Platelets high on hospitals’ agenda
From about four-five cases till about a week ago, Delhi’s hospitals are suddenly getting about 20-25 dengue cases every day. Of these cases, at least a couple of patients are critical enough to require platelet transfusion to arrest their rapidly dropping platelet count. HT reports.delhi Updated: Oct 10, 2012 00:35 IST
From about four-five cases till about a week ago, Delhi’s hospitals are suddenly getting about 20-25 dengue cases every day. Of these cases, at least a couple of patients are critical enough to require platelet transfusion to arrest their rapidly dropping platelet count.
The blood bank of New Delhi’s Sir Ganga Ram Hospital on an average receives 18-20 requests for platelets every day for patients admitted there and from neighbouring hospitals.
“The situation has become worse since the past one week. Our blood bank functions round the clock and we do not have shortage of blood because we don’t emphasise upon having the replacement donor of the same group. We anyway take only platelets and give back the rest of the blood,” said Dr SP Byotra, chairman, department of medicine at the hospital.
Fortis Vasant Kunj has also become strict about admitting dengue patients. “We admit a person only if the patient is severely dehydrated, has high fever that’s not coming down, has acute abdominal pain and underlying medical conditions with fast dropping platelets,” said Dr Vivek Nangia, infectious disease physician at the hospital.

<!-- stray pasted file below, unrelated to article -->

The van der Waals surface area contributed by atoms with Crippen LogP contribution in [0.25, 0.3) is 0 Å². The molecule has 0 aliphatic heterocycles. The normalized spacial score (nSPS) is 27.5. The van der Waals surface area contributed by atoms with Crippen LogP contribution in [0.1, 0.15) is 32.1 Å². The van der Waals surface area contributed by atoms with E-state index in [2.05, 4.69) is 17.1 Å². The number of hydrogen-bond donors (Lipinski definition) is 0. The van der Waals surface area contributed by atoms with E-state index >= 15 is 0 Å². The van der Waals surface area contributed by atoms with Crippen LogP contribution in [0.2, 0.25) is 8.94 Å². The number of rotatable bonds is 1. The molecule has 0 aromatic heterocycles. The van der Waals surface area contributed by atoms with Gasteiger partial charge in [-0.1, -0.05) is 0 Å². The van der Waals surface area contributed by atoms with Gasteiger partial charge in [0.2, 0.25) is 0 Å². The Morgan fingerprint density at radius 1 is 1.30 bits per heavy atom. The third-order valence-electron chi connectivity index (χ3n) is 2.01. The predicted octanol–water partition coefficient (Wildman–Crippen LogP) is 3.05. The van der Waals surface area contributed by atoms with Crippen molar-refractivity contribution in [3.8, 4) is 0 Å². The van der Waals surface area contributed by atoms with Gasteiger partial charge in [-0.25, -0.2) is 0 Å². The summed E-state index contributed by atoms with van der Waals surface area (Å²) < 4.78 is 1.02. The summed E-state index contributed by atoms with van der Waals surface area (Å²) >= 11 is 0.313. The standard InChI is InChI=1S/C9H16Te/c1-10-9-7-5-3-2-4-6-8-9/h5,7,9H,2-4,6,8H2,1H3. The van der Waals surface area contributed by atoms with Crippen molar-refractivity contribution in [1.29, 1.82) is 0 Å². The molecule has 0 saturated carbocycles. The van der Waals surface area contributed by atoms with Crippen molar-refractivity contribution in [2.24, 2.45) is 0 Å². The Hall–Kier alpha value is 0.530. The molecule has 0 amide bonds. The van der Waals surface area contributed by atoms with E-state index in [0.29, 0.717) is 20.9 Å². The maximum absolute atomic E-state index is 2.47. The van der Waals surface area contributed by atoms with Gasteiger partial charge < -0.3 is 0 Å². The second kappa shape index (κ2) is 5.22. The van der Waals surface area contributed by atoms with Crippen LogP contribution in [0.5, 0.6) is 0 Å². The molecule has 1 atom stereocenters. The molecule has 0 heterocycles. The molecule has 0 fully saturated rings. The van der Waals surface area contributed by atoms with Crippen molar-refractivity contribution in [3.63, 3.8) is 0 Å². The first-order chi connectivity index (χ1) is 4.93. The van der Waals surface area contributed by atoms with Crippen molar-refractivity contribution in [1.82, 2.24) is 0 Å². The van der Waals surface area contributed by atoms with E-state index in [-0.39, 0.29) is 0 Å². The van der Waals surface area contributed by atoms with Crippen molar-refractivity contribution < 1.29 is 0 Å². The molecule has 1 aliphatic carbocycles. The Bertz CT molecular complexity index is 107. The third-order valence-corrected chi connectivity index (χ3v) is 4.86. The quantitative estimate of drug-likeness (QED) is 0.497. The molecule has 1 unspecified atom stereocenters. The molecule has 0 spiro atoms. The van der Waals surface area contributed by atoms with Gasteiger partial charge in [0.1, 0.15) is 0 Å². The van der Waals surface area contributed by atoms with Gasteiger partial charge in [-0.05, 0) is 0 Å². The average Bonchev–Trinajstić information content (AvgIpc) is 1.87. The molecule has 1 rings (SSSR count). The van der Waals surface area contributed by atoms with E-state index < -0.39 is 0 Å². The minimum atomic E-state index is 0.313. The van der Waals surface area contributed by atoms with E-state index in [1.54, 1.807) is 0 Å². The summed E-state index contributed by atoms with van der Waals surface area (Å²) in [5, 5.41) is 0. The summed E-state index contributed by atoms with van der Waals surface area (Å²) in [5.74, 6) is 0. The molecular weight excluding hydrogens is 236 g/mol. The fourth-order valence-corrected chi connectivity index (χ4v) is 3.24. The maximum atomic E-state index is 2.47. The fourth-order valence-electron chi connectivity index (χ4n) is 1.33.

The hospital is getting 15-20 dengue cases every day, out of which 10 require admission, and nearly 10-15% are given platelets. The hospital, however, prefers same blood group as replacement donor.
“Though we prefer a same group blood donor as a replacement, we do relax the criterion if the family is not able to arrange the donor. In that case, we accept randomly donated platelets,” Dr Nangia added.
Almost all private hospitals have about 30-40 dengue cases each at the moment. The government hospitals are also getting a high number of cases with dengue-like symptoms daily.
“We have already reported about 40 dengue cases to the civic agency so far this year. This is the peak time and such a high number of cases is not surprising. Our blood bank is well-equipped to deal with emergency cases at all times,” said a senior doctor at the Delhi government-run Lok Nayak Hospital.
Looking at the high numbers, state health minister Dr AK Walia has asked for providing extra beds, taking from the disaster management beds, and earmarking additional exclusive wards for dengue patients if the situation required.
He recently reviewed the availability of platelets at 53 blood banks in Delhi, and found the platelets were presently available in adequate quantity. “There should be no shortage of platelets at any stage,” he directed blood banks.